According to The Call, a Christian organization mentioned by one attendee, the state cares for about 7,000 kids a year and there are just 1,100 homes.

Hood said there are about 4,500 children in foster care across the state now, and The Call’s website states that there are 3,500 at any given time.

Best case, 31 percent don’t end up in the shelters or group homes. Worst case is just 15 percent.

These numbers are not only pathetic, they’re terrifying, especially for these innocents who have already experienced far too much suffering in their short lives.

But not everyone can foster a child. The training, which Hood said the state is hoping to cut in half, and requirements of caring for the neglected or abused kids are extensive. One meeting attendee mentioned that The Call is a faster program, and the specialist agreed.

It’s not just the time commitment that is discouraging. Fostering takes a special kind of heart, too.

Embracing these broken little ones with the open and compassionate understanding they need but not getting attached is difficult. Foster families must accept that they could be sent back to their parents, adopted or transferred elsewhere.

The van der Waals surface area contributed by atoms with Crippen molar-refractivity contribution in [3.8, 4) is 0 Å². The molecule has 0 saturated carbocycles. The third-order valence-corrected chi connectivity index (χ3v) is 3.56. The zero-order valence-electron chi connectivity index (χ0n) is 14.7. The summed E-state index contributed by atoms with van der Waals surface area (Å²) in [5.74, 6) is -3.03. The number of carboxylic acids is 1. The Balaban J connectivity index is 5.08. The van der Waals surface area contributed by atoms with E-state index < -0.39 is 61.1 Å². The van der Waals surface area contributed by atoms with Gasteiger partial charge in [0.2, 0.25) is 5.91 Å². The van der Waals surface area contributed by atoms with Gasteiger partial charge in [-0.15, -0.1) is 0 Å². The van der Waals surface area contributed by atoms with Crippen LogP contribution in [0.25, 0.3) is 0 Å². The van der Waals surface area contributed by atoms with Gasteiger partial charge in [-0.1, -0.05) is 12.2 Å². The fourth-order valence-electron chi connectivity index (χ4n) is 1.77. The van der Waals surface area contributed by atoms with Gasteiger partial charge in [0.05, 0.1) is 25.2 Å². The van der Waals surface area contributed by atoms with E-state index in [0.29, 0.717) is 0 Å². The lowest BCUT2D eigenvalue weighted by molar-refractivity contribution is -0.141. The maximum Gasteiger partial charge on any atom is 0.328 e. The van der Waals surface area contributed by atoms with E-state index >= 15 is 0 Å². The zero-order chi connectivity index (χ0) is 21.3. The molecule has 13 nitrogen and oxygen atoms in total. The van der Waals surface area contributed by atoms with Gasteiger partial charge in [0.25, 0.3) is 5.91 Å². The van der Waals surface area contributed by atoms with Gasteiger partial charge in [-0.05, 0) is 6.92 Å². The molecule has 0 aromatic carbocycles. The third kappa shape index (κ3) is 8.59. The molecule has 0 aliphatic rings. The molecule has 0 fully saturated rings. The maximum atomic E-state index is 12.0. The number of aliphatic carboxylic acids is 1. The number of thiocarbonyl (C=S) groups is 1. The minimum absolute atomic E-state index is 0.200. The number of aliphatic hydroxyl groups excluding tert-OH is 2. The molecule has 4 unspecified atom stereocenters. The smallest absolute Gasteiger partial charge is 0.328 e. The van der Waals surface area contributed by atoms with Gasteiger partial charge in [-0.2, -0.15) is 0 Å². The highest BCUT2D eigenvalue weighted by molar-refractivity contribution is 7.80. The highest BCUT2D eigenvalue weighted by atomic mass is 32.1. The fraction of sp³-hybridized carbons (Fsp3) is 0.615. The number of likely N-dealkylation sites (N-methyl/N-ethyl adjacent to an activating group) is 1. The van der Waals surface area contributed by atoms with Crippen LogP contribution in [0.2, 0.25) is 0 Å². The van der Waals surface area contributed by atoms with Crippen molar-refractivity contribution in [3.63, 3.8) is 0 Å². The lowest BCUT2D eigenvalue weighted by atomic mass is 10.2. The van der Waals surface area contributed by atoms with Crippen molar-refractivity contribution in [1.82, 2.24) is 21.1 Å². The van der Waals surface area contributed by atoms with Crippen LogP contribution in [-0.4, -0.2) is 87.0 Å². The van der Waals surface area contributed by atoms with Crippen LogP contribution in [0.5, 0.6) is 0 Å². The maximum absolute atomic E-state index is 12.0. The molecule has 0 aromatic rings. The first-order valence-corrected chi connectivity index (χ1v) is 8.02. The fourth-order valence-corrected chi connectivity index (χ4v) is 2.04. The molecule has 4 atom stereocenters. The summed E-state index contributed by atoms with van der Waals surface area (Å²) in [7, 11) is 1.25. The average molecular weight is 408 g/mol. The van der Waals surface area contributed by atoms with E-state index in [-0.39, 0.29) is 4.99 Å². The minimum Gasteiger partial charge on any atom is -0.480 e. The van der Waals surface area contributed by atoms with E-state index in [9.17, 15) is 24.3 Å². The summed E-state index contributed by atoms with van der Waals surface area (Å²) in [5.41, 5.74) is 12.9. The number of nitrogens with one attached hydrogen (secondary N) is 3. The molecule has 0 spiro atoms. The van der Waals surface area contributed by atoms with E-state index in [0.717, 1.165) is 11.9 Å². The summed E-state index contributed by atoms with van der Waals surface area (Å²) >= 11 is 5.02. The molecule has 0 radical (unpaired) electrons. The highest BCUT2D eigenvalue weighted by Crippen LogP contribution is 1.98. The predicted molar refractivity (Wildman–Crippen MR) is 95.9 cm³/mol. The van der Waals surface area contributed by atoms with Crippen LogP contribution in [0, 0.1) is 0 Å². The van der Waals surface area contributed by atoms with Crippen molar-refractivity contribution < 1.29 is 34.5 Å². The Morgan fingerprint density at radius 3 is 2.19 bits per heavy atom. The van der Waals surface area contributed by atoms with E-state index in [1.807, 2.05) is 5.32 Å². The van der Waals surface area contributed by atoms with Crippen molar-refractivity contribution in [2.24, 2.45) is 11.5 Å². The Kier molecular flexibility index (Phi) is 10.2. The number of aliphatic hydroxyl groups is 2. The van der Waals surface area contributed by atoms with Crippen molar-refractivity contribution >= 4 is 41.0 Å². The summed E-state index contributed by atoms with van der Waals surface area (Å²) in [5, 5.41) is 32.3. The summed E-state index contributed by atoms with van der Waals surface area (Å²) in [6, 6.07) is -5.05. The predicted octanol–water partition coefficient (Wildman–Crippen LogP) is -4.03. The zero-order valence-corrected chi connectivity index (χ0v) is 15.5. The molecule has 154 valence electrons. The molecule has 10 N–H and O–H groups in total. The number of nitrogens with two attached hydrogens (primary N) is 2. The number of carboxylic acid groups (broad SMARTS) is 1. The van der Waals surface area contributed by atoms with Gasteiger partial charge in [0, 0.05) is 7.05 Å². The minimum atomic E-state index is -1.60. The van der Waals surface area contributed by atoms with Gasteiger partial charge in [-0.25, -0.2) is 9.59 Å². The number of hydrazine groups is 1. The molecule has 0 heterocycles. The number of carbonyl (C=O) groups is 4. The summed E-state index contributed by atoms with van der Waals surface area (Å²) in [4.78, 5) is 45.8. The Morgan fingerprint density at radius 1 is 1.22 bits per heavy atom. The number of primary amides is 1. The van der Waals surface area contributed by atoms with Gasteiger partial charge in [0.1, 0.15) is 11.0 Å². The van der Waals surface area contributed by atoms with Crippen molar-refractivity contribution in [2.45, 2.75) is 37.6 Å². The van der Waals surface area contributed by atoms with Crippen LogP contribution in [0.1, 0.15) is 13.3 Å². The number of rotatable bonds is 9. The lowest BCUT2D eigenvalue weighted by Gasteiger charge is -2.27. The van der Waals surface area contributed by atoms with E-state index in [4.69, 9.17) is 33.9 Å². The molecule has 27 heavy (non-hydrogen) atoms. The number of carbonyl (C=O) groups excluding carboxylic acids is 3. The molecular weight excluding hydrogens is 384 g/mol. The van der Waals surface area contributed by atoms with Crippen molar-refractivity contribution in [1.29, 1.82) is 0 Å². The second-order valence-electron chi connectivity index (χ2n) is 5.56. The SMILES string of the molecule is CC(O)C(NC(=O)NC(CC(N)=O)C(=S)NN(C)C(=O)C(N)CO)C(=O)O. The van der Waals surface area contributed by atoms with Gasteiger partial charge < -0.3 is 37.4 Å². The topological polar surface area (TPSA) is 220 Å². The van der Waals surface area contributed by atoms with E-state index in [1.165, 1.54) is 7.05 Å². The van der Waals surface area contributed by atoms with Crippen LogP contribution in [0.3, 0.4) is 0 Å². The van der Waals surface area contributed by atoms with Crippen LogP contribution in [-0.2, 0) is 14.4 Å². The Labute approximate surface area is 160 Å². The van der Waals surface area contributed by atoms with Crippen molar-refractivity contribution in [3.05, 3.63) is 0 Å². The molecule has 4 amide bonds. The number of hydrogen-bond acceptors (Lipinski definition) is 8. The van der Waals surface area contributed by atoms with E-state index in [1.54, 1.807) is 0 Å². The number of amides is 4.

But Hood shed some light on other ways to help them.

For one, kids don’t have much when they are removed from their homes because of neglect or abuse. Donate toiletries, food, etc.

Give them the normal comforts of childhood, such as birthday parties.

Be the caring soul sitting with them during a hospital stay, or serve as a mentor. Having someone who listens can be a powerful healing thing.

Help in a more indirect way by providing transportation or handling paperwork for the overworked state employees, Hood said. Caseworkers in Arkansas watch over 50-plus kids each.

Please, Gov. Asa Hutchinson, follow through with a goal Hood referenced in her speech — bring that load down to around 30 kids, even though the national average is twice that. At least it’s a step in the right direction.

Hood ended her talk by saying the Bible instructs us to care for orphans. While many foster kids are not orphans in the sense that their parents have passed away, she explained how many have told her they feel just as alone and lost.

If you can’t provide a home for these children, do something else that lets them know that they are loved. And remember that it takes a village.

TOP STORY >> Festival set for Saturday

By SARAH CAMPBELL
Leader staff writer

Offerings at the 39th annual Sherwood Fest, which is 8 a.m. to 6 p.m. Saturday, continue the medieval-meets-new-world theme launched last year that was inspired by the city’s name and Robin Hood mascot.

The event is at Sherwood Forest, 1111 W. Maryland Ave.

A hammer-throw contest sponsored by Boomerang Car Wash starts at 3, as does the pie jousting competition, which is sponsored by Gadwall’s Grill.